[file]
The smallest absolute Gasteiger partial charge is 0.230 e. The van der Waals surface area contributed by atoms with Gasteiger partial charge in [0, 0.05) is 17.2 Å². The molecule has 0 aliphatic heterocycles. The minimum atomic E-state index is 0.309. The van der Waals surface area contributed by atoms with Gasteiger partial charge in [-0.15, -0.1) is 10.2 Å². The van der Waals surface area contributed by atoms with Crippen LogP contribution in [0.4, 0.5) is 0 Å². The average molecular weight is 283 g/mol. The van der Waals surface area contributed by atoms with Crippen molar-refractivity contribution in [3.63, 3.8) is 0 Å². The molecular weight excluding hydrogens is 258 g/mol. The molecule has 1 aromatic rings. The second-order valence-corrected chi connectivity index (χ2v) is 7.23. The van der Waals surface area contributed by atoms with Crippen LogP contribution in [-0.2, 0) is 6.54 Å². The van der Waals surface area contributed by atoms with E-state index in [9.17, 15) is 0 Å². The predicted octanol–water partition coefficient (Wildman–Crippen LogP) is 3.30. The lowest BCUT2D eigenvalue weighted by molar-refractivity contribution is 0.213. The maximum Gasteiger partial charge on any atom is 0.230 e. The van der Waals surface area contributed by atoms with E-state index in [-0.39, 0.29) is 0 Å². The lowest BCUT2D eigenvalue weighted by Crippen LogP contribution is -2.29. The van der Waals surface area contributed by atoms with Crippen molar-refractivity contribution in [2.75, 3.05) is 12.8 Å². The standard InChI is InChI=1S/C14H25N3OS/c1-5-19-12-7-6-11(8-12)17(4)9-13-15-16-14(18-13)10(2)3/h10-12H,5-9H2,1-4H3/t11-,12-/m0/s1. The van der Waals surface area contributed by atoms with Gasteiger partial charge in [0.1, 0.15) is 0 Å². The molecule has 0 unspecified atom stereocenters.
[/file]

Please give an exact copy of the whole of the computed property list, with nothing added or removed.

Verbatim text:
The smallest absolute Gasteiger partial charge is 0.230 e. The van der Waals surface area contributed by atoms with Gasteiger partial charge in [0, 0.05) is 17.2 Å². The molecule has 0 aliphatic heterocycles. The minimum atomic E-state index is 0.309. The van der Waals surface area contributed by atoms with Gasteiger partial charge in [-0.15, -0.1) is 10.2 Å². The van der Waals surface area contributed by atoms with Crippen LogP contribution in [0.4, 0.5) is 0 Å². The average molecular weight is 283 g/mol. The van der Waals surface area contributed by atoms with Crippen molar-refractivity contribution in [3.63, 3.8) is 0 Å². The molecular weight excluding hydrogens is 258 g/mol. The molecule has 1 aromatic rings. The second-order valence-corrected chi connectivity index (χ2v) is 7.23. The van der Waals surface area contributed by atoms with Crippen LogP contribution in [-0.2, 0) is 6.54 Å². The van der Waals surface area contributed by atoms with E-state index in [9.17, 15) is 0 Å². The predicted octanol–water partition coefficient (Wildman–Crippen LogP) is 3.30. The lowest BCUT2D eigenvalue weighted by molar-refractivity contribution is 0.213. The maximum Gasteiger partial charge on any atom is 0.230 e. The van der Waals surface area contributed by atoms with E-state index in [-0.39, 0.29) is 0 Å². The lowest BCUT2D eigenvalue weighted by Crippen LogP contribution is -2.29. The van der Waals surface area contributed by atoms with Crippen molar-refractivity contribution in [2.75, 3.05) is 12.8 Å². The standard InChI is InChI=1S/C14H25N3OS/c1-5-19-12-7-6-11(8-12)17(4)9-13-15-16-14(18-13)10(2)3/h10-12H,5-9H2,1-4H3/t11-,12-/m0/s1. The van der Waals surface area contributed by atoms with Gasteiger partial charge in [0.1, 0.15) is 0 Å². The molecule has 0 unspecified atom stereocenters.